Sentence upheld for man convicted of beating pregnant girlfriend

A man who beat his pregnant girlfriend and urged her to change her story and not testify against him did not convince the Indiana Court of Appeals to reverse his sentence and convictions.

Thaddaus Scott was charged with various crimes, including battery resulting in bodily injury to a pregnant woman, after he beat his girlfriend, Maria Cook, after an argument. When Cook threw a flowerpot off a balcony during the argument, Scott became angered and punched Cook multiple times in the face until she fell.

Scott continued to strike Cook and eventually grabbed her by the hair and dragged her from the balcony inside the house, continuing to strike her and threatening to kill her. While Scott was in jail, he continuously contacted Cook, despite a no-contact order, and pressed her to change her story so his case would be dismissed. He also urged her not to appear for depositions and at trial.

When Cook failed to appear during the first scheduled trial date, the trial court found that the state had met its burden of showing by a preponderance of the evidence that Cook was not present because of Scott’s wrongdoing. It then ruled that it would allow her statements to law enforcement to be introduced into evidence through the testimony of Officer Phillip Short and Detective Jason Ross.

Cook did not appear Scott’s jury trial, and both Ross and the state were unsuccessful in their attempts to contact her. The trial court proceeded to question Short and Ross about Cook’s statements that identified Scott as the person who caused her injuries, overruling Scott’s objections.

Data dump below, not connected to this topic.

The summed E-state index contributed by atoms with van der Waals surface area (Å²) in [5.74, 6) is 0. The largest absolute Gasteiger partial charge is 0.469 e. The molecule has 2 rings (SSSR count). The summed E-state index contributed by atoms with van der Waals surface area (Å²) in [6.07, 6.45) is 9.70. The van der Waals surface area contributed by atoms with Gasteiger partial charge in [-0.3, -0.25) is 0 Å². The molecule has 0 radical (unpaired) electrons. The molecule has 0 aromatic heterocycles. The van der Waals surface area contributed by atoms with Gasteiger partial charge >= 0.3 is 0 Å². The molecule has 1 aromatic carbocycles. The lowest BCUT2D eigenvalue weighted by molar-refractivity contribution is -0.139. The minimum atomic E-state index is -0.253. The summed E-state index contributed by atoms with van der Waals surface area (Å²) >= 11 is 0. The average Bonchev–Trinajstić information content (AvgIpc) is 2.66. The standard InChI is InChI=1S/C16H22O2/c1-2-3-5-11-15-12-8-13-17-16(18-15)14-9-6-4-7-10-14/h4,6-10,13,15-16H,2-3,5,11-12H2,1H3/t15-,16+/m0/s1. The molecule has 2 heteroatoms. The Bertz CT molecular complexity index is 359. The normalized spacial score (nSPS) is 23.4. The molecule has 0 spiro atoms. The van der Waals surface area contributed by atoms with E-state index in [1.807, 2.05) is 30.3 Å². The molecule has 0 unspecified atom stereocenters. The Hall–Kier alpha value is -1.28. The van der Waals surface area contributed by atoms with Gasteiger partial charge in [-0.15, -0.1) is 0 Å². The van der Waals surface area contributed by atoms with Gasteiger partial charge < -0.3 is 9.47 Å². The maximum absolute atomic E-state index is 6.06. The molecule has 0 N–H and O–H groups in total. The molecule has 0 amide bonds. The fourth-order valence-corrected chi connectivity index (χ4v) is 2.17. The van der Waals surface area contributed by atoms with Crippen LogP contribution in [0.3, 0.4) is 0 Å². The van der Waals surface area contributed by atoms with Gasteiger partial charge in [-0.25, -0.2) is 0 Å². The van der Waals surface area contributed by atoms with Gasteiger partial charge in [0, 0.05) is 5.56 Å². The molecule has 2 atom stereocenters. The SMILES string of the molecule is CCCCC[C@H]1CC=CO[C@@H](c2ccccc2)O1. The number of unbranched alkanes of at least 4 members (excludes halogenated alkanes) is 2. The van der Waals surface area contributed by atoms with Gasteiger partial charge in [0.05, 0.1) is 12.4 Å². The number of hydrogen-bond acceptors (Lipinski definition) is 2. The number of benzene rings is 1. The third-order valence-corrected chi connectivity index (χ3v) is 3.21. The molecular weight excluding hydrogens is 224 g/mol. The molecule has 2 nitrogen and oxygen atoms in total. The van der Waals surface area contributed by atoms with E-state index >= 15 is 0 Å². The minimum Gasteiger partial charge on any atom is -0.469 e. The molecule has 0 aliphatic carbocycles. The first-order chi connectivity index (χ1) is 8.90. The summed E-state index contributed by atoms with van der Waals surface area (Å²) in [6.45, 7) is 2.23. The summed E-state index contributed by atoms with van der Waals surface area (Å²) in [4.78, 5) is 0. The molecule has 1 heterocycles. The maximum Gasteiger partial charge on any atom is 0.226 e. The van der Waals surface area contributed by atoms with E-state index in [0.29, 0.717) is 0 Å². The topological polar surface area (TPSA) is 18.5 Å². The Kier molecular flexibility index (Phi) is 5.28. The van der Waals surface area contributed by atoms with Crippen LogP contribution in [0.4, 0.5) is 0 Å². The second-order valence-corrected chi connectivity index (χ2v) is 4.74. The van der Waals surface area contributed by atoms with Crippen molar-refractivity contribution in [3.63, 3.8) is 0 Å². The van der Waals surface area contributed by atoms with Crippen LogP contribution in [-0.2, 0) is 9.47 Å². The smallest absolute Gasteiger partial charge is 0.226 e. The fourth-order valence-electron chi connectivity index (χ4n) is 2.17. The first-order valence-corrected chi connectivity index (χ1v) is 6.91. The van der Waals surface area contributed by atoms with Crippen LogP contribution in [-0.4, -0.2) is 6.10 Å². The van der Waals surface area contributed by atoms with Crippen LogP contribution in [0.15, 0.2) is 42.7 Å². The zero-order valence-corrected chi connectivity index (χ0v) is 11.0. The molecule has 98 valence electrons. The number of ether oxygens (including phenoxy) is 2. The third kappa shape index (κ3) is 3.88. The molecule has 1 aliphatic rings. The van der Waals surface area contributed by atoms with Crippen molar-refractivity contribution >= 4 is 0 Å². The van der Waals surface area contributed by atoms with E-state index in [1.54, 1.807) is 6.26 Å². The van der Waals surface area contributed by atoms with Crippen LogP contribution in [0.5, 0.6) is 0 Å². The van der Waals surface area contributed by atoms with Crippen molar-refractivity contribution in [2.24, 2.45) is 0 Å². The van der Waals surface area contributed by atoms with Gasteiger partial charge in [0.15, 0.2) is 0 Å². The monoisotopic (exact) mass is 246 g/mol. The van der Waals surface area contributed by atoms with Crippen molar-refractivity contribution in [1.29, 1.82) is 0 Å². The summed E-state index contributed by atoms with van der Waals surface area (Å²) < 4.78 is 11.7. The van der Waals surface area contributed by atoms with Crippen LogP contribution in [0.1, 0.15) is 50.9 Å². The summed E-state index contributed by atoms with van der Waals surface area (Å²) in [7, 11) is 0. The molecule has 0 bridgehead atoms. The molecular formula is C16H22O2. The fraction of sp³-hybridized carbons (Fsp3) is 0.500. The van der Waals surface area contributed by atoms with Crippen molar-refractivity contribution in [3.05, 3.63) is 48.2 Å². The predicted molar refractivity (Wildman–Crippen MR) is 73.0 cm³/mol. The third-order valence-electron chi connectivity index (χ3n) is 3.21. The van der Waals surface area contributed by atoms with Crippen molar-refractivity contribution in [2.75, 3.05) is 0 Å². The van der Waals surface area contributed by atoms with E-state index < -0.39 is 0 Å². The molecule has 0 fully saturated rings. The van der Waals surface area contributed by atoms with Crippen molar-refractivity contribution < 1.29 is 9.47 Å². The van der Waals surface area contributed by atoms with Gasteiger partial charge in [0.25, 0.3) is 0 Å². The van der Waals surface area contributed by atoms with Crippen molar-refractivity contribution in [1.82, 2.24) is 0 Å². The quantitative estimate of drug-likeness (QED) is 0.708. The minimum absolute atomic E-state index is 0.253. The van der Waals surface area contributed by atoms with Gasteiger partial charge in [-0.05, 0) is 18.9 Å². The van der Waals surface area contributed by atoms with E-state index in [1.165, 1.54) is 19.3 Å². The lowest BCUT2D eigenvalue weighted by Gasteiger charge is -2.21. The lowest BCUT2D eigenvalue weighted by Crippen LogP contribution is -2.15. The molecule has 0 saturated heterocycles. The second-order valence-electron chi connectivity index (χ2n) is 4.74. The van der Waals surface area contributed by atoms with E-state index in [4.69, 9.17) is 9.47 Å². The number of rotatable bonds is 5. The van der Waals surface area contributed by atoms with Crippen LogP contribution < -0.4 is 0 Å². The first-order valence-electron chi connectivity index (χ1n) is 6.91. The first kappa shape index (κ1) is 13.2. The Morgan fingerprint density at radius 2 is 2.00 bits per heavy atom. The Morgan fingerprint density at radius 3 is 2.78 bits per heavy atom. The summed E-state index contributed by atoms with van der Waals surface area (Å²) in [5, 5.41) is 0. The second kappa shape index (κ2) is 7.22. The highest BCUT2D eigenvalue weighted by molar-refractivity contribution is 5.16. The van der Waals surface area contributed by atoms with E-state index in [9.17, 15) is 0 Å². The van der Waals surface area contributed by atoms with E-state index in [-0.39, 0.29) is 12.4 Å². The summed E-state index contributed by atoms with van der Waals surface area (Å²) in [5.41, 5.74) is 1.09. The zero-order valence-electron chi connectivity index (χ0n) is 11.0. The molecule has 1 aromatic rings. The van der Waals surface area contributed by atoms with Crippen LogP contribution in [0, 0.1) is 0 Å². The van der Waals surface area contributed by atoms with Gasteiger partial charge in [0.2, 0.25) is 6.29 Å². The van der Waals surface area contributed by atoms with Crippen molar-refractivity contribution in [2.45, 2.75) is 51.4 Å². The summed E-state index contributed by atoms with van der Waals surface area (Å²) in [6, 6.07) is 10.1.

Scott was ultimately found guilty of Level 5 felony battery resulting in bodily injury to a pregnant woman, Level 5 felony obstruction of justice, and 30 counts of Class A misdemeanor invasion of privacy. He received an aggregate 10½-year sentence.

In an appeal of the trial court’s decision, Scott argued the admission of Cook’s statements to Short and Ross violated his Sixth Amendment confrontation rights. However, the Indiana Court of Appeals found his argument unpersuasive in two ways.

First, the appellate court concluded that although the forfeiture by wrongdoing doctrine under the Confrontation Clause and the hearsay exception are very similar in theory, Scott failed to make an argument that the hearsay analysis was relevant in his case. It then concluded that Scott’s conduct in repeatedly urging Cook to change her story and not attend depositions or trial was designed in part to keep her from testifying against him.

The appellate court also found sufficient evidence to support Scott’s conviction for obstruction of justice, pointing out that there was “a clear indication that something would happen if Cook failed to comply with Scott’s requests: namely, that he would not get out of jail and she would still be working tirelessly caring for two children without his help.”

“The facts in (McElfresh v. State, 51 N.E.3d 103 (Ind. 2016)) are similar to the instant case,” Judge Margret Robb wrote for the appellate court. “Here, we have a much louder drumbeat of pressure — the sheer number of phone calls that clearly spell out the consequences if Cook failed to do as Scott demanded.”

Finding that a reasonable fact-finder could conclude that the pressure from repeated phone calls and the statement made by Scott was coercive, the appellate court concluded there was sufficient evidence to prove the required base elements of obstruction of justice.

Thus, Scott’s sentence and convictions were affirmed in Thaddaus Scott v. State of Indiana,19A-CR-516.

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